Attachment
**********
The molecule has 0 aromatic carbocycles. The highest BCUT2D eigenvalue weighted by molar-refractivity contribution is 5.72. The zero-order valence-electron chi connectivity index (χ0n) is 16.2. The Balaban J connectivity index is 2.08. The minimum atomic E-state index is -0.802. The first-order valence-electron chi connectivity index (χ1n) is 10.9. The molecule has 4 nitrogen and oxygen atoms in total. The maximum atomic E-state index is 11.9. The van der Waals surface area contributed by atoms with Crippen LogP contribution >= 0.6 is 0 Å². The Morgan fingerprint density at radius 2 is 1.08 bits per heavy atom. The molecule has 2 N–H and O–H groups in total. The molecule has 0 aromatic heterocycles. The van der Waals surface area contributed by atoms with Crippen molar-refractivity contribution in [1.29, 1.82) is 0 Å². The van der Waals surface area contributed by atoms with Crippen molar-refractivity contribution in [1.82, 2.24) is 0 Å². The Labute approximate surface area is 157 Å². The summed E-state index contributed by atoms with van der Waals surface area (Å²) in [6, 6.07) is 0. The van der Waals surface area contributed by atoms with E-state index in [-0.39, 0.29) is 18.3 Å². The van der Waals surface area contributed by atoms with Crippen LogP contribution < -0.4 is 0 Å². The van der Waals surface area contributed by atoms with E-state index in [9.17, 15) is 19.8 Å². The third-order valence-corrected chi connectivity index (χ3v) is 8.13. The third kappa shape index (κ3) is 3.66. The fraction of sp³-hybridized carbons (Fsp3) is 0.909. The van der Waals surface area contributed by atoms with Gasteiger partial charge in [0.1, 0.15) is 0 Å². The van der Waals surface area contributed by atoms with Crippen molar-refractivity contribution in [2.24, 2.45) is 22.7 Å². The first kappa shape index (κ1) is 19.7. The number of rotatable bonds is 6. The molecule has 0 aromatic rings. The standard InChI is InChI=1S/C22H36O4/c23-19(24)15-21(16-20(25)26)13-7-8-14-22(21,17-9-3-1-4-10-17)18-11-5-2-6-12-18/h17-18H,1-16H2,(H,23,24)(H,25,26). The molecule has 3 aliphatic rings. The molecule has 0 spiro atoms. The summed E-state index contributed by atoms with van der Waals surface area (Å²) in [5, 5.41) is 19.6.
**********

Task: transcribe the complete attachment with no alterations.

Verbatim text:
The molecule has 0 aromatic carbocycles. The highest BCUT2D eigenvalue weighted by molar-refractivity contribution is 5.72. The zero-order valence-electron chi connectivity index (χ0n) is 16.2. The Balaban J connectivity index is 2.08. The minimum atomic E-state index is -0.802. The first-order valence-electron chi connectivity index (χ1n) is 10.9. The molecule has 4 nitrogen and oxygen atoms in total. The maximum atomic E-state index is 11.9. The van der Waals surface area contributed by atoms with Crippen LogP contribution >= 0.6 is 0 Å². The Morgan fingerprint density at radius 2 is 1.08 bits per heavy atom. The molecule has 2 N–H and O–H groups in total. The molecule has 0 aromatic heterocycles. The van der Waals surface area contributed by atoms with Crippen molar-refractivity contribution in [1.29, 1.82) is 0 Å². The van der Waals surface area contributed by atoms with Crippen molar-refractivity contribution in [1.82, 2.24) is 0 Å². The Labute approximate surface area is 157 Å². The summed E-state index contributed by atoms with van der Waals surface area (Å²) in [6, 6.07) is 0. The van der Waals surface area contributed by atoms with E-state index in [-0.39, 0.29) is 18.3 Å². The van der Waals surface area contributed by atoms with Crippen LogP contribution < -0.4 is 0 Å². The van der Waals surface area contributed by atoms with E-state index in [9.17, 15) is 19.8 Å². The third-order valence-corrected chi connectivity index (χ3v) is 8.13. The third kappa shape index (κ3) is 3.66. The fraction of sp³-hybridized carbons (Fsp3) is 0.909. The van der Waals surface area contributed by atoms with Gasteiger partial charge in [0.1, 0.15) is 0 Å². The van der Waals surface area contributed by atoms with Crippen molar-refractivity contribution in [2.24, 2.45) is 22.7 Å². The first kappa shape index (κ1) is 19.7. The number of rotatable bonds is 6. The molecule has 0 aromatic rings. The standard InChI is InChI=1S/C22H36O4/c23-19(24)15-21(16-20(25)26)13-7-8-14-22(21,17-9-3-1-4-10-17)18-11-5-2-6-12-18/h17-18H,1-16H2,(H,23,24)(H,25,26). The molecule has 3 aliphatic rings. The molecule has 0 spiro atoms. The summed E-state index contributed by atoms with van der Waals surface area (Å²) in [5, 5.41) is 19.6.